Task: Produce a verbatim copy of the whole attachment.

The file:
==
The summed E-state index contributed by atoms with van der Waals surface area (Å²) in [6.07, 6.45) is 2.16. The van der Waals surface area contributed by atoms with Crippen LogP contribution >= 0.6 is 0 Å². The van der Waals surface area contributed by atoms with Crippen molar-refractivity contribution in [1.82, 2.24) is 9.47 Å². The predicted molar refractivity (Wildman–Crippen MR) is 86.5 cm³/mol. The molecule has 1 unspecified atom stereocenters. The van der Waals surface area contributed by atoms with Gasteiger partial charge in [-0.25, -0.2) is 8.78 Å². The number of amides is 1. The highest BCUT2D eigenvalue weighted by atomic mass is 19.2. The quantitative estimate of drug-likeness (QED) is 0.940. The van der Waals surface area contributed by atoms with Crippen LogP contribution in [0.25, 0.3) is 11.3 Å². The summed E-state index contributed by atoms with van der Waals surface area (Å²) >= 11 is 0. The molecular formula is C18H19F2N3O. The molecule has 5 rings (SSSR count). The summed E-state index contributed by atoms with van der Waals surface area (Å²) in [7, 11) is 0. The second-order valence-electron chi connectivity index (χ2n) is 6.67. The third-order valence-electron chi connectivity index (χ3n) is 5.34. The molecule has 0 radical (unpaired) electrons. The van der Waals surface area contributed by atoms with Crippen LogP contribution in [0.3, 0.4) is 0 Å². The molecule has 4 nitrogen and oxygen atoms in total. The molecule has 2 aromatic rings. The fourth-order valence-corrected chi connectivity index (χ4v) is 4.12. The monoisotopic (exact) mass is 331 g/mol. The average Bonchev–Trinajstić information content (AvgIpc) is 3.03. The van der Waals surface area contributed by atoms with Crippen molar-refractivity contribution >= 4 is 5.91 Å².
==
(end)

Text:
The summed E-state index contributed by atoms with van der Waals surface area (Å²) in [6.07, 6.45) is 2.16. The van der Waals surface area contributed by atoms with Crippen LogP contribution >= 0.6 is 0 Å². The van der Waals surface area contributed by atoms with Crippen molar-refractivity contribution in [1.82, 2.24) is 9.47 Å². The predicted molar refractivity (Wildman–Crippen MR) is 86.5 cm³/mol. The molecule has 1 unspecified atom stereocenters. The van der Waals surface area contributed by atoms with Gasteiger partial charge in [-0.25, -0.2) is 8.78 Å². The number of amides is 1. The highest BCUT2D eigenvalue weighted by atomic mass is 19.2. The quantitative estimate of drug-likeness (QED) is 0.940. The van der Waals surface area contributed by atoms with Crippen LogP contribution in [0.25, 0.3) is 11.3 Å². The summed E-state index contributed by atoms with van der Waals surface area (Å²) >= 11 is 0. The molecular formula is C18H19F2N3O. The molecule has 5 rings (SSSR count). The summed E-state index contributed by atoms with van der Waals surface area (Å²) in [7, 11) is 0. The second-order valence-electron chi connectivity index (χ2n) is 6.67. The third-order valence-electron chi connectivity index (χ3n) is 5.34. The molecule has 0 radical (unpaired) electrons. The van der Waals surface area contributed by atoms with Crippen LogP contribution in [0.3, 0.4) is 0 Å². The molecule has 4 nitrogen and oxygen atoms in total. The molecule has 2 aromatic rings. The fourth-order valence-corrected chi connectivity index (χ4v) is 4.12. The monoisotopic (exact) mass is 331 g/mol. The average Bonchev–Trinajstić information content (AvgIpc) is 3.03. The van der Waals surface area contributed by atoms with Crippen molar-refractivity contribution >= 4 is 5.91 Å².